Lenin believed from 1900 on that a war between the capitalist countries was inevitable. When it finally came Russia was totally unprepared for a war of attrition. Within two months 1.2 million men were killed, wounded, or missing. This is a small sample of the disaster that would follow and led to the February abdication of the Tsar in favor of the Kerensky government and the final elevation of Lenin to power in October, 1917. Sebestyen drills down deeply in presenting Lenin’s strategy and ability to overcome many obstacles as the revolution approached. Once it did his willingness to work with the Germans to travel to Russia is brilliant as is his ability to overcome the opposition of Party members. The chapters entitled; “The Sealed Train,” and “To Finland Station” are emblematic of Sebestyen’s assiduous research and master of historical detail as he describes the negotiations, reactions to the agreement with the Kaiser’s government, and its reception in Russia. Sebestyen’s ability to integrate analysis into the flow of the narrative is an important aspect of his writing. Another important component of Sebestyen’s style is the use of notes at the bottom of each page which are also a fountain of historical information and analysis.
(Workers demonstrating during Russian Revolution)
It is clear that once the revolution took place Lenin laid the groundwork to rule by terror. He was under no allusions when it came to the exercising of power to remain in control of the state. Lenin’s arguments and promises to the masses and his political opposition immediately went by the wayside as he closed down press outlets, purged those who disagreed, set up the Cheka, and justified his actions to prevent counter-revolution. At the Third Congress of the Comintern in 1921, Lenin argued that “We do not promise any freedom, or any democracy,” he did not disappoint and neither did his successor, Joseph Stalin.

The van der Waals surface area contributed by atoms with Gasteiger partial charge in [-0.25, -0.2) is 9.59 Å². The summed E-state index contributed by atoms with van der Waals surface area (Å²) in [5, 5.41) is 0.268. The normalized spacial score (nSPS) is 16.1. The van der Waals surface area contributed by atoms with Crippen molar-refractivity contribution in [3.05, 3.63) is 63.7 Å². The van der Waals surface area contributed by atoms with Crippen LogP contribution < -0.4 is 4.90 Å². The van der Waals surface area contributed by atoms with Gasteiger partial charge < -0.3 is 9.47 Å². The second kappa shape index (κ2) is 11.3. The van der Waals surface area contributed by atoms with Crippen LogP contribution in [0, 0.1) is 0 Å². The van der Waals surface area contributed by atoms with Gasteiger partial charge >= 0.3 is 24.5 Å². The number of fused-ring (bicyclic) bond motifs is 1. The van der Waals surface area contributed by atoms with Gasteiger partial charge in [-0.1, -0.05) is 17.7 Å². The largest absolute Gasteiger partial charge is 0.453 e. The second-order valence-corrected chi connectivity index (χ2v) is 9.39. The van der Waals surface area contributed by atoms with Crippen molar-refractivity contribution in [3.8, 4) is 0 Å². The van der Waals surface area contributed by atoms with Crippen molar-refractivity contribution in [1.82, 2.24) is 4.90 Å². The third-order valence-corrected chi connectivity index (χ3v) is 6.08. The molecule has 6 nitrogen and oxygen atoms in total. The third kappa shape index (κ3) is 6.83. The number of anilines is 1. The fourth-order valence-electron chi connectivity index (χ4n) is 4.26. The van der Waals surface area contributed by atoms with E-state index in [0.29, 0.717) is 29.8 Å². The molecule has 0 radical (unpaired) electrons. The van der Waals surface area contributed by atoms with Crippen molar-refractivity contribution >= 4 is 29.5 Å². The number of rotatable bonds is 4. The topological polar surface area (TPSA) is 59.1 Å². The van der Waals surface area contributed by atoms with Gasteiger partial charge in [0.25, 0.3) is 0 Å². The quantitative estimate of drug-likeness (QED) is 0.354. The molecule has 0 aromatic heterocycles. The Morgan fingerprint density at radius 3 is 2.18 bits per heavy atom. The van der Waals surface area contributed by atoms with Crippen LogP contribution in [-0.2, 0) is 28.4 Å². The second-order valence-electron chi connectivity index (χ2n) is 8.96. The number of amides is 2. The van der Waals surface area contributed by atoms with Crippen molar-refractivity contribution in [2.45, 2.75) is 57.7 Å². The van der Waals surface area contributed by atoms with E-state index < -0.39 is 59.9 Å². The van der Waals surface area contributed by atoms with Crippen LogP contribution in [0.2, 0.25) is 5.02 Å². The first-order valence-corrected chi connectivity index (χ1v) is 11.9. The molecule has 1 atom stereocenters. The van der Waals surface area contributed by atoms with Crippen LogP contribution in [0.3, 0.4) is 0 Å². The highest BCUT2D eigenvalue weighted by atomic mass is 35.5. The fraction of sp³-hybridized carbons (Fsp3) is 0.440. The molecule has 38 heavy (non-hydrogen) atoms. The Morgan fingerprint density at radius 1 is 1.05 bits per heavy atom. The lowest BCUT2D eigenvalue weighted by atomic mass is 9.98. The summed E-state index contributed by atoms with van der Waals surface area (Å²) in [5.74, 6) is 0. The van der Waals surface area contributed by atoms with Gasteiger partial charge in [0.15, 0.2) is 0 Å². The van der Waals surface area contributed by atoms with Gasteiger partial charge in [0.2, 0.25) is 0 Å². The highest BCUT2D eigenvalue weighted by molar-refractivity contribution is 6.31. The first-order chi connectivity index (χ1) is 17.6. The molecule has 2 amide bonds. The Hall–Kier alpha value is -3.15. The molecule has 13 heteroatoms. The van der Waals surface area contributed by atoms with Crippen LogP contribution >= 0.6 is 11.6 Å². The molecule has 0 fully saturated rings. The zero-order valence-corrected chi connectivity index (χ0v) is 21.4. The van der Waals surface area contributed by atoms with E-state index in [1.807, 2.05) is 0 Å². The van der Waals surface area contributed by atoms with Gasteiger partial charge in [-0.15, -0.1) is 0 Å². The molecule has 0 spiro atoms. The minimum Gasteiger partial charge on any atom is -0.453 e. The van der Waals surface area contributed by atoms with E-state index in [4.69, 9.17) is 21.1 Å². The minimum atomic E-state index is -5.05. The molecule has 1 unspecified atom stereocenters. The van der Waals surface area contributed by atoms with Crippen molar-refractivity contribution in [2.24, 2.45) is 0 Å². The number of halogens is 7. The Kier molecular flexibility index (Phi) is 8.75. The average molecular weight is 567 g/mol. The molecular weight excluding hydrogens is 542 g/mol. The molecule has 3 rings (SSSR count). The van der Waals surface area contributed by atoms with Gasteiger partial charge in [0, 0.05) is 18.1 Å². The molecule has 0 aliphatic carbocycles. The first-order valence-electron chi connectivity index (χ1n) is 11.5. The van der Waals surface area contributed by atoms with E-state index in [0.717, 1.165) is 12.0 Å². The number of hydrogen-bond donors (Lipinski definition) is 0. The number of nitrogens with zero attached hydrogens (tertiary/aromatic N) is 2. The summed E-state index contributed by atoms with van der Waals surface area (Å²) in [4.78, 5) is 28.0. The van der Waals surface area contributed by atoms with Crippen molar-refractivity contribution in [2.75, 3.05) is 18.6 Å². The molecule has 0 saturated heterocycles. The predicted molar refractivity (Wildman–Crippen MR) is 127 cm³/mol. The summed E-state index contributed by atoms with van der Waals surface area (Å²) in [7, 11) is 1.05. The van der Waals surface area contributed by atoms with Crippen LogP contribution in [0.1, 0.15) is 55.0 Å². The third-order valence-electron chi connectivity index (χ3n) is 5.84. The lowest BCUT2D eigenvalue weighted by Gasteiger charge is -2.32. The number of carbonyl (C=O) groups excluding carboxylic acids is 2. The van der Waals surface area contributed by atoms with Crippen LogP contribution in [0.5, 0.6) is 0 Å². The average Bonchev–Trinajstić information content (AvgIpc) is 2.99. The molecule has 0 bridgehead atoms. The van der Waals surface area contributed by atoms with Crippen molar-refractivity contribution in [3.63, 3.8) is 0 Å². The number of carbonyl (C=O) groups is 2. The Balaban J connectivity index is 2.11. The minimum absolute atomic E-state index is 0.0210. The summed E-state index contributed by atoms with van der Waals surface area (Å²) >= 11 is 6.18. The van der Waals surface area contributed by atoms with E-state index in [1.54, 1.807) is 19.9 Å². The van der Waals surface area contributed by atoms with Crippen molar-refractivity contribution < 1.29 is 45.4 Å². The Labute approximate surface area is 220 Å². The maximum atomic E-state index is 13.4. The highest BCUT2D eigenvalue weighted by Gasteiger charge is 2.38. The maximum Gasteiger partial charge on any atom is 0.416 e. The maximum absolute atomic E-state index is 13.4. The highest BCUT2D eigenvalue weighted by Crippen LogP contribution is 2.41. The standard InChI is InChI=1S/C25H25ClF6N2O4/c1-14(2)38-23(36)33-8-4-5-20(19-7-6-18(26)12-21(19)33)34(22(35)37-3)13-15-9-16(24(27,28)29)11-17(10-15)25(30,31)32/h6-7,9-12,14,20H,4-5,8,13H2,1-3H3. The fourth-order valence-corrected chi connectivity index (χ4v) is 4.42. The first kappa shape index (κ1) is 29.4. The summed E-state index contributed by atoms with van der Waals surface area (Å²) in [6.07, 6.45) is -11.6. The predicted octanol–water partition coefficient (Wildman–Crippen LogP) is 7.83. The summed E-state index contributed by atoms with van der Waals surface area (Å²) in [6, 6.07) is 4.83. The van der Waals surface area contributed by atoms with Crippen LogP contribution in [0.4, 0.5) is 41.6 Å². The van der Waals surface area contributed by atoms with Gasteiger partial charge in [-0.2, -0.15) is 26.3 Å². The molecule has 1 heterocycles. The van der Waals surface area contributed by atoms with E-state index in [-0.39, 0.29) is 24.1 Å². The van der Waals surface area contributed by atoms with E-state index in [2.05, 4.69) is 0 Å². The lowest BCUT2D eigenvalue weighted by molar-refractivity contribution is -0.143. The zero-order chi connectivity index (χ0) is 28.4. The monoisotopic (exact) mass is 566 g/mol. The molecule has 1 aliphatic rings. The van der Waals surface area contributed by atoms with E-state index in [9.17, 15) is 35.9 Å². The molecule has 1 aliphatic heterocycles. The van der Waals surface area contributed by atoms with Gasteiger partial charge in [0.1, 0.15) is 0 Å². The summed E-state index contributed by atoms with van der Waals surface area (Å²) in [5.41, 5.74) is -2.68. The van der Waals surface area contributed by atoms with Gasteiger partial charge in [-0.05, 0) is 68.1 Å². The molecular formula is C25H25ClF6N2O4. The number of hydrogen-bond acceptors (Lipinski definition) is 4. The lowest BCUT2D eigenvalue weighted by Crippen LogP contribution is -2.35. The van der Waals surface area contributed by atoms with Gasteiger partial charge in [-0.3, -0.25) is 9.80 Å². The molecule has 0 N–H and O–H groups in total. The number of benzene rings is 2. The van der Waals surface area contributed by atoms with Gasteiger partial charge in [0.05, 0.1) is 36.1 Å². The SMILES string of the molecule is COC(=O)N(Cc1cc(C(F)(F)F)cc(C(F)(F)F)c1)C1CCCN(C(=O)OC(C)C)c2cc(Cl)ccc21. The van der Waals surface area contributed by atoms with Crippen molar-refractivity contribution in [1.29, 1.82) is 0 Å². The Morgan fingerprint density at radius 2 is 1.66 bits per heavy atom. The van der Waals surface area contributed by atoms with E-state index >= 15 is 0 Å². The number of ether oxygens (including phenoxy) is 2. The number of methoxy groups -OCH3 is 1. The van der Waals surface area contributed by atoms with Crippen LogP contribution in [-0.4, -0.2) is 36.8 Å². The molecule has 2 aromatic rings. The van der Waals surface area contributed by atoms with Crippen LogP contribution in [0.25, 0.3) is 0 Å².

The major figures of this period of Russian history are all presented, examined, and placed in their historical context. Whether Sebestyen is writing about Leon Trotsky, Georgy Plekhanov, Yuli Martov, Lev Kamenev, Grigory Zinoviev, Yakov Sverdlov, Maxim Gorky, Nicholas II, Alexander Helphand (Parvus), a number of foreign diplomats and journalists, Joseph Stalin, and of course his wife and mistress we have a balanced account that lends to a greater understanding of the material presented. Lenin is the key figure as he created the basis for a one man tyranny. The terror that evolved was systematic and was not Stalin’s creation.
A key to authoritarian rule was the creation of a “cult of personality.” Stalin was an expert, Mao took it to even greater heights, but Lenin was the first. After an assassination attempt where he was wounded three times, a “cult of Lenin” would emerge as he had survived. This cult was used to rally support and further the Leninist agenda.
“The scholar Robert Service writes that “the forced labor camps, the one-party state…the prohibition of free and popular elections, the ban on internal party dissent; not one of them was to be invented by Stalin…Not for nothing did Stalin call himself Lenin’s disciple.” But why blame Lenin and Stalin, the foundation and structure of the Russian police state had been established by Nicholas I in the 1820s.”* This is the theme of Sebestyen’s new biography of Lenin which is sure to become one of the standard works of one of the most important figures of the 20th century.
*Joffe, Joseph, “The First Totalitarian,” New York Times, October 19, 2017.
(Vladimir I. Lenin)